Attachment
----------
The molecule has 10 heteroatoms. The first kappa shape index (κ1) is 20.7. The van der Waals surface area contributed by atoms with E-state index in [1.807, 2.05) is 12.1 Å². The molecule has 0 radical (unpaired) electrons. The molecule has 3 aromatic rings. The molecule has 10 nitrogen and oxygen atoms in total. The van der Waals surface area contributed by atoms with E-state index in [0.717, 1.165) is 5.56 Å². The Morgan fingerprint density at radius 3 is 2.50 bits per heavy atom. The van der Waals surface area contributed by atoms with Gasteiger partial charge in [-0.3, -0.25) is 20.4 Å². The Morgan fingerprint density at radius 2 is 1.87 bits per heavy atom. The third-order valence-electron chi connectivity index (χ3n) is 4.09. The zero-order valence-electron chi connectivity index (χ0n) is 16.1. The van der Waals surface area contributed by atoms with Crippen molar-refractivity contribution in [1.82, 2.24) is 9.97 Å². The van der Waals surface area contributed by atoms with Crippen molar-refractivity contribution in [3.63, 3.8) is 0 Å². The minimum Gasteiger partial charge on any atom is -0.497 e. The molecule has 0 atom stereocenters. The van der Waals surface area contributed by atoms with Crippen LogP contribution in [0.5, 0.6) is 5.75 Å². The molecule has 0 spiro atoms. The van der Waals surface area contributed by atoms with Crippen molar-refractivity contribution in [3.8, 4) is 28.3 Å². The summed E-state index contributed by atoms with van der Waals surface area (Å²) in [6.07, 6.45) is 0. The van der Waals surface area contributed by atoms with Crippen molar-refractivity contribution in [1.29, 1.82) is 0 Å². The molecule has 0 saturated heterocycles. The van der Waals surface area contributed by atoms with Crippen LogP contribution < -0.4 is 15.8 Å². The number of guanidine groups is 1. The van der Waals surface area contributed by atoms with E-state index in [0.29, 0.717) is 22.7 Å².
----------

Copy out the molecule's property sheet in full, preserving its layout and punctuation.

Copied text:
The molecule has 10 heteroatoms. The first kappa shape index (κ1) is 20.7. The van der Waals surface area contributed by atoms with E-state index in [1.807, 2.05) is 12.1 Å². The molecule has 0 radical (unpaired) electrons. The molecule has 3 aromatic rings. The molecule has 10 nitrogen and oxygen atoms in total. The van der Waals surface area contributed by atoms with E-state index in [0.717, 1.165) is 5.56 Å². The Morgan fingerprint density at radius 3 is 2.50 bits per heavy atom. The van der Waals surface area contributed by atoms with Gasteiger partial charge in [-0.3, -0.25) is 20.4 Å². The Morgan fingerprint density at radius 2 is 1.87 bits per heavy atom. The third-order valence-electron chi connectivity index (χ3n) is 4.09. The zero-order valence-electron chi connectivity index (χ0n) is 16.1. The van der Waals surface area contributed by atoms with Crippen molar-refractivity contribution in [1.82, 2.24) is 9.97 Å². The van der Waals surface area contributed by atoms with Crippen molar-refractivity contribution in [3.63, 3.8) is 0 Å². The minimum Gasteiger partial charge on any atom is -0.497 e. The molecule has 0 atom stereocenters. The van der Waals surface area contributed by atoms with Crippen LogP contribution in [0.5, 0.6) is 5.75 Å². The molecule has 0 spiro atoms. The van der Waals surface area contributed by atoms with Crippen molar-refractivity contribution in [3.8, 4) is 28.3 Å². The summed E-state index contributed by atoms with van der Waals surface area (Å²) in [6.07, 6.45) is 0. The van der Waals surface area contributed by atoms with Crippen molar-refractivity contribution in [1.29, 1.82) is 0 Å². The molecule has 0 saturated heterocycles. The van der Waals surface area contributed by atoms with Crippen LogP contribution < -0.4 is 15.8 Å². The number of guanidine groups is 1. The van der Waals surface area contributed by atoms with E-state index in [0.29, 0.717) is 22.7 Å².